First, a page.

....the basic elements of the Duce's thought in relation to the Jewish question. One of these constants was Mussolini's personal rejection of the doctrine of biological racialism, an unfeigned conviction which he repeated to intimates and family members even after the promulgation of racialist legislation. Paradoxical as this may seem, it only serves to underscore the dictator's cynical opportunism (an attitude not limited, of course, to his policy vis-a-vis the Jews)....

The beginnings of a reorientation in Fascist policy towards the Jews coincided with the Nazi seizure of power in Germany. For the following three years, until the summer of 1936, Mussolini performed a "balancing act" between Hitler and the West, antisemitism and philo-Semitism. It was during this transitional phase that the evolution of the Jewish policy of the Regime became intimately linked to Italian foreign policy in general and to German-Italian relations in particular.....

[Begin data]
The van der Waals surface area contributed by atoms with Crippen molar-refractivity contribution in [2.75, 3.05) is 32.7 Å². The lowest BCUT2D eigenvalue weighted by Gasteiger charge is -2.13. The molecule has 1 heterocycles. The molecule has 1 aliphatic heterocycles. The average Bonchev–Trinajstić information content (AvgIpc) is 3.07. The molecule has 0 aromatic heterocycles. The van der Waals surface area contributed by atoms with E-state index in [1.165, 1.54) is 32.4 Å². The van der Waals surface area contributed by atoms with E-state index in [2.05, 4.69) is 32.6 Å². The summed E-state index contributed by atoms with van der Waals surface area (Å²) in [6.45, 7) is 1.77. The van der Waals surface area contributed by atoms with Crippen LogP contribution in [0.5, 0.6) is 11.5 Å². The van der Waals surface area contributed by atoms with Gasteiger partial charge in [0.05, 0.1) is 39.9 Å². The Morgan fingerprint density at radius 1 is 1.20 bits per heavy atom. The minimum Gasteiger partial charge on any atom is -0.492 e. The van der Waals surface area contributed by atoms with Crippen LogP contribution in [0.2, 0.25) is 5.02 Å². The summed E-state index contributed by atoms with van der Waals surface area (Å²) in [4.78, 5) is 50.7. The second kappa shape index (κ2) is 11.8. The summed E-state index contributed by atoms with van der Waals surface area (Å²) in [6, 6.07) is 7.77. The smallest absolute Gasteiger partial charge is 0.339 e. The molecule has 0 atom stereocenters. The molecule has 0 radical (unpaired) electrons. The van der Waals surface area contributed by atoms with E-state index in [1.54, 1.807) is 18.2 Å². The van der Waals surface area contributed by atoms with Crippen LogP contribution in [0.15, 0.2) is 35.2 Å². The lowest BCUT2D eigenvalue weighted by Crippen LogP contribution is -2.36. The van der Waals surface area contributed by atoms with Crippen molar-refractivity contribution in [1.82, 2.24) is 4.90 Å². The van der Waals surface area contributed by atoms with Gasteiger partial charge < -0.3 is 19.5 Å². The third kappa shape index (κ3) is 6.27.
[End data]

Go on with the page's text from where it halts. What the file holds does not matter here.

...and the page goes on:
After the assassination of the Austrian Chancellor Dollfuss by pro-Nazis in July 1934, the Italian dictator temporarily switched back to his previous tactic of exploiting the Jewish issue (and Jewish grievances against Germany) for political and propagandistic gains. Thus, for example, in a September 1934 article for the official Party organ, Il Popolo d'Italia, Mussolini ridiculed the "Aryan" myth and contended that the vaunted racial purity of the Germans led only to congenital idiocy, citing as evidence the statistics of mental illness in the Reich. A month later, in the course of a meeting with Nahum Goldmann, the Duce called Hitler an idiot and a good-for-nothing and declared himself a Zionist ready to back the formation of a true Jewish State, "not the ridiculous National Home that the British have offered you." What's more, in this case, Mussolini's sympathetic declarations were accompanied by promises of diplomatic action which he in fact honoured: Italian support for the evacuation of Jews from the Saar in the face of impending German occupation, and opposition to the revision of the minority rights guarantees of the peace treaties, with specific reference to the status of the Jews in Poland.